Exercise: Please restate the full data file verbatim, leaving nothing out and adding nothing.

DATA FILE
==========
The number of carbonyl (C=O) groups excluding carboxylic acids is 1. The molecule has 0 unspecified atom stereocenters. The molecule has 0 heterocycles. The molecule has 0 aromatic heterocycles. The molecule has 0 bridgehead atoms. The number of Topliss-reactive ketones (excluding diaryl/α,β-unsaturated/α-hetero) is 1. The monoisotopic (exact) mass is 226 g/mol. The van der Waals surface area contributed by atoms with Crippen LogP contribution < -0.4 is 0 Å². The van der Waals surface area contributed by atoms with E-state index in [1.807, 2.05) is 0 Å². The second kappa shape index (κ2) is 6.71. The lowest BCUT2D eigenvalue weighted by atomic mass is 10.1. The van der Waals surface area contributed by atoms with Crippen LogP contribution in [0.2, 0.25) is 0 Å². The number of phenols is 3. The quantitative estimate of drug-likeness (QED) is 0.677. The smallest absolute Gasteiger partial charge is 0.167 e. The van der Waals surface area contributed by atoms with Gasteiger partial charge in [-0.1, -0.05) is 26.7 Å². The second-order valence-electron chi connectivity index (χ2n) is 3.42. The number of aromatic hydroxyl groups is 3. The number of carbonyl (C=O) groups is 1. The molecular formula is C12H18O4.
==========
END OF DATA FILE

The number of carbonyl (C=O) groups excluding carboxylic acids is 1. The molecule has 0 unspecified atom stereocenters. The molecule has 0 heterocycles. The molecule has 0 aromatic heterocycles. The molecule has 0 bridgehead atoms. The number of Topliss-reactive ketones (excluding diaryl/α,β-unsaturated/α-hetero) is 1. The monoisotopic (exact) mass is 226 g/mol. The van der Waals surface area contributed by atoms with Crippen LogP contribution < -0.4 is 0 Å². The van der Waals surface area contributed by atoms with E-state index in [1.807, 2.05) is 0 Å². The second kappa shape index (κ2) is 6.71. The lowest BCUT2D eigenvalue weighted by atomic mass is 10.1. The van der Waals surface area contributed by atoms with Crippen LogP contribution in [0.2, 0.25) is 0 Å². The number of phenols is 3. The quantitative estimate of drug-likeness (QED) is 0.677. The smallest absolute Gasteiger partial charge is 0.167 e. The van der Waals surface area contributed by atoms with Gasteiger partial charge in [-0.1, -0.05) is 26.7 Å². The second-order valence-electron chi connectivity index (χ2n) is 3.42. The number of aromatic hydroxyl groups is 3. The number of carbonyl (C=O) groups is 1. The molecular formula is C12H18O4.